• I  fully support the Chief Medical Officer’s “Realistic Medicine” 
initiative and I have suggested that Sunshine legislation should be 
considered an essential part of this development  

• I agree with the Independent Review that “robust clinical 
governance must surround treatment”. I am concerned that if the 
current situation continues, where “education” of health 
professionals may be significantly based on marketing, further 
examples of iatrogenic harm may occur in NHS Scotland.

• The Independent Review concluded that “informed consent is a 
fundamental principle underlying all healthcare”. If the advice 
given to patients is based on marketing, either partially or wholly, 
then informed consent may be denied patients. Further examples of 
Iatrogenic harm may then  unfortunately occur and healthcare 
in Scotland may risk being considered as  unrealistic 
rather than “realistic”.

 

Update, 22 May 2017:

Public Petitions Committee – Scottish Parliament: 18 May 2017 (click on image below to watch the full meeting)

The official report of the Public Petitions Committee of 18 May 2017

Sunday Post, 21 May 2017: ‘Probe to examine possible conflicts of interest in troubled mesh implant inquiry’

The ABPI “Guidance”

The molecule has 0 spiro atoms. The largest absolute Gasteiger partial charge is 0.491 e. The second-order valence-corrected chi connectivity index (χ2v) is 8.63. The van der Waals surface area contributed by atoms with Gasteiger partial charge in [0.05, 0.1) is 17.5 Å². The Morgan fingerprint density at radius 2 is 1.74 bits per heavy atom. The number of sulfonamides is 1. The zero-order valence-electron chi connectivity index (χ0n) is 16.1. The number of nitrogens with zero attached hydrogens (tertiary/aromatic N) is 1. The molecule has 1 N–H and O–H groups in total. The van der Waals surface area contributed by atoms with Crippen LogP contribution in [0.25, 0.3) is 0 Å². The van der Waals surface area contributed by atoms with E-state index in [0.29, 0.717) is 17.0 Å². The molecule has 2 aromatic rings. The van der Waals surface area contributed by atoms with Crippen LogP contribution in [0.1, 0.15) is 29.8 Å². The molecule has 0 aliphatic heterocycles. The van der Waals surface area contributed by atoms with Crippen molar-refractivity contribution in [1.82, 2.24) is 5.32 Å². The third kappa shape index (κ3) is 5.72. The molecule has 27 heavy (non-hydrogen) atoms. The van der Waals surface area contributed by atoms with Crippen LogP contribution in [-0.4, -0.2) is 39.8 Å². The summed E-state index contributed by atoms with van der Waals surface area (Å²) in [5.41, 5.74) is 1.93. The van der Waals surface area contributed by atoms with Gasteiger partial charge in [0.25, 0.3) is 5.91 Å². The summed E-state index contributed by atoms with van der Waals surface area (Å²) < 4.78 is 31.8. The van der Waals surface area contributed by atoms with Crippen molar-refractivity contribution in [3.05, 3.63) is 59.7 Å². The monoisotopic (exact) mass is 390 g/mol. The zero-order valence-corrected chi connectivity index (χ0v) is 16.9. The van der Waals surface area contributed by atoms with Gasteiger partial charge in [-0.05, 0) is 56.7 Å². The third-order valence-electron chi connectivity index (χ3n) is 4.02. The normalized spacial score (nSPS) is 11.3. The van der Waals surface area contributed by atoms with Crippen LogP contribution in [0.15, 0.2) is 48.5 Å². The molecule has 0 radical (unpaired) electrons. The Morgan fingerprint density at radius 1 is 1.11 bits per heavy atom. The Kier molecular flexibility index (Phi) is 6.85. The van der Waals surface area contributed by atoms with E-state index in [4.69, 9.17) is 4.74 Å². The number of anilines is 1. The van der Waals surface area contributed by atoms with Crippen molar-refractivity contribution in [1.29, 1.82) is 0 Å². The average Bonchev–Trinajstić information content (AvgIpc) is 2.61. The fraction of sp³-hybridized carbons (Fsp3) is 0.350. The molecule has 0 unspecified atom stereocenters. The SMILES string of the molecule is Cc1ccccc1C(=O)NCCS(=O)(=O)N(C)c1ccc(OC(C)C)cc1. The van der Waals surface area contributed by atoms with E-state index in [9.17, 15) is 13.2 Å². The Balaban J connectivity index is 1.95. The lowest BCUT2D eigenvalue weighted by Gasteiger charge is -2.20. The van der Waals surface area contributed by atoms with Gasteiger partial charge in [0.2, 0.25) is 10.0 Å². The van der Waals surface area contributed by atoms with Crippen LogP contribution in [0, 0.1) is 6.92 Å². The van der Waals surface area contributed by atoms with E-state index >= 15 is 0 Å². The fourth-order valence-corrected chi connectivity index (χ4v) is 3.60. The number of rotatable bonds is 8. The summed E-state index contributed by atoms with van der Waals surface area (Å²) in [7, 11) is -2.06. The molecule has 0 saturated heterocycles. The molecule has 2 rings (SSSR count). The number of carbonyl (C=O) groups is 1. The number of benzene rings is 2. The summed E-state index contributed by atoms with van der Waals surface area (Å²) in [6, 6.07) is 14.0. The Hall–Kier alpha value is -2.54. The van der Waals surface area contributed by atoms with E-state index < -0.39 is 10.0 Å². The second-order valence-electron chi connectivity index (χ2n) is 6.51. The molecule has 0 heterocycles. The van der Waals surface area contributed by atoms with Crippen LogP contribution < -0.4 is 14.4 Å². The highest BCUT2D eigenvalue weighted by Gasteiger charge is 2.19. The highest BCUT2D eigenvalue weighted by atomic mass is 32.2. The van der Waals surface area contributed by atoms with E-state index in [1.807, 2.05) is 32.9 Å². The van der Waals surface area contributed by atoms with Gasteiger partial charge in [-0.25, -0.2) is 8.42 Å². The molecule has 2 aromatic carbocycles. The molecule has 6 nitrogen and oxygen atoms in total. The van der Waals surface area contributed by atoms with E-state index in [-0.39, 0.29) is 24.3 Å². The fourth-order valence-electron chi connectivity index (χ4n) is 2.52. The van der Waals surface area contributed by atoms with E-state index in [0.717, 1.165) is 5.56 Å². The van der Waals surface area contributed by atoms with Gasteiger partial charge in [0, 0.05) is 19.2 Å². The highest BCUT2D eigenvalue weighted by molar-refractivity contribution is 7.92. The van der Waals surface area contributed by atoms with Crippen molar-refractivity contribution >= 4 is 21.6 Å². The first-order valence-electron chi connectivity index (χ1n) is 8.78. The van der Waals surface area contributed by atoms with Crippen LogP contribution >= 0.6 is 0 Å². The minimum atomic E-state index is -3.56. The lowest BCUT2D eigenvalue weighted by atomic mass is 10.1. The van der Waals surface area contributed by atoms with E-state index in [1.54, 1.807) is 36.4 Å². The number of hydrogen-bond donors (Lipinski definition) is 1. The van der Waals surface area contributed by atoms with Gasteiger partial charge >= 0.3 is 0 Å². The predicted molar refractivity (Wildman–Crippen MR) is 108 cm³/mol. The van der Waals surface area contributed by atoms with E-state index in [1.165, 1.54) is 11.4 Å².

Petition PE1493 advocating that Scotland introduce a Sunshine Act was presented to the Public Petition Committee of the Scottish Government on 12th Novemeber 2013:

Evidence presented here: http://www.scottish.parliament.uk/parliamentarybusiness/28862.aspx?r=8630&mode=pdf
Film of evidence presented on PE1493: https://vimeo.com/79379949

The Association of the British Pharmaceutical Industry (ABPI) wrote to the Petition Committee of the Scottish Government two weeks in advance of the petition’s presentation (I gather this is unusual). The ABPI letter of the 29 Oct 2013 was written by Andrew Powrie-Smith, Director ABPI Scotland: http://www.scottish.parliament.uk/S4_PublicPetitionsCommittee/General%20Documents/PE1493_A_ABPI_29.10.13.pdf

My response to ABPI Scotland, by e-mail, is below.

Meantime, it might be worth considering the reasons why the lancet withdrew its support of the ABPI Guidance in February of this year.

Falling-out-with-pharma---L

From: Gordon Peter (NHS FORTH VALLEY)
Sent: 01 November 2013 07:30
To: @abpi.org.uk
Subject: Public Petition PE01493

1 November 2013.

Dear Keith,
Andrew Howlett, Assistant Clerk, Public Petitions Committee forwarded to me the letter of the 29th October 2013 sent by Andrew Powrie-Smith regarding the above petition lodged by myself.

This was a most helpful letter.

I would be interested to meet up and to learn more of the EFPIA Code and the Disclosure Code. It would be most helpful to know how such would be practically implemented in Scotland. I can also appraise ABPI on what the FOI returns have evidenced to be happening in NHS Scotland. There is also the issue of non-NHS academics who are key-opinion leaders and researchers, often affiliated to Universities where currently very little, if anything is recorded in terms of conflicts of interest.